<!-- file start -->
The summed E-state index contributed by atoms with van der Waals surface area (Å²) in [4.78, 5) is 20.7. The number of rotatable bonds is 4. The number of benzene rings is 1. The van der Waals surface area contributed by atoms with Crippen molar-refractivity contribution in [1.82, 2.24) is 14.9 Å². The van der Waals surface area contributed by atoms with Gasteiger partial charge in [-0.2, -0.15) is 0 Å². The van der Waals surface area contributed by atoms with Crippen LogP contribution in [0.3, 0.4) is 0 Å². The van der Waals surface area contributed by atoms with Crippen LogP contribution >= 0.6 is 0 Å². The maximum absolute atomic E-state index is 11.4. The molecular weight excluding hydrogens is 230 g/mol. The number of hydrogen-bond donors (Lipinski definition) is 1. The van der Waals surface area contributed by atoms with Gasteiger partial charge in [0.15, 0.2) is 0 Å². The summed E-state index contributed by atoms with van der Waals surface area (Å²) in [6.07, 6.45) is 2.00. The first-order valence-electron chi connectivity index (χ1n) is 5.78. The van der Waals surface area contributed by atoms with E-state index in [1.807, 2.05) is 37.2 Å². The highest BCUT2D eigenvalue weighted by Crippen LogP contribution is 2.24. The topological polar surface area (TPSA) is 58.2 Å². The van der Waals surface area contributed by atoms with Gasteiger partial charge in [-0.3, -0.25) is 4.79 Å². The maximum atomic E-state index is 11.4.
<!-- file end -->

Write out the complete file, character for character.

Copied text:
The summed E-state index contributed by atoms with van der Waals surface area (Å²) in [4.78, 5) is 20.7. The number of rotatable bonds is 4. The number of benzene rings is 1. The van der Waals surface area contributed by atoms with Crippen molar-refractivity contribution in [1.82, 2.24) is 14.9 Å². The van der Waals surface area contributed by atoms with Gasteiger partial charge in [-0.2, -0.15) is 0 Å². The van der Waals surface area contributed by atoms with Crippen LogP contribution in [0.3, 0.4) is 0 Å². The van der Waals surface area contributed by atoms with Crippen LogP contribution >= 0.6 is 0 Å². The maximum absolute atomic E-state index is 11.4. The molecular weight excluding hydrogens is 230 g/mol. The number of hydrogen-bond donors (Lipinski definition) is 1. The van der Waals surface area contributed by atoms with Gasteiger partial charge in [0.15, 0.2) is 0 Å². The summed E-state index contributed by atoms with van der Waals surface area (Å²) in [6.07, 6.45) is 2.00. The first-order valence-electron chi connectivity index (χ1n) is 5.78. The van der Waals surface area contributed by atoms with E-state index in [1.807, 2.05) is 37.2 Å². The highest BCUT2D eigenvalue weighted by Crippen LogP contribution is 2.24. The topological polar surface area (TPSA) is 58.2 Å². The van der Waals surface area contributed by atoms with Gasteiger partial charge in [-0.3, -0.25) is 4.79 Å². The maximum atomic E-state index is 11.4.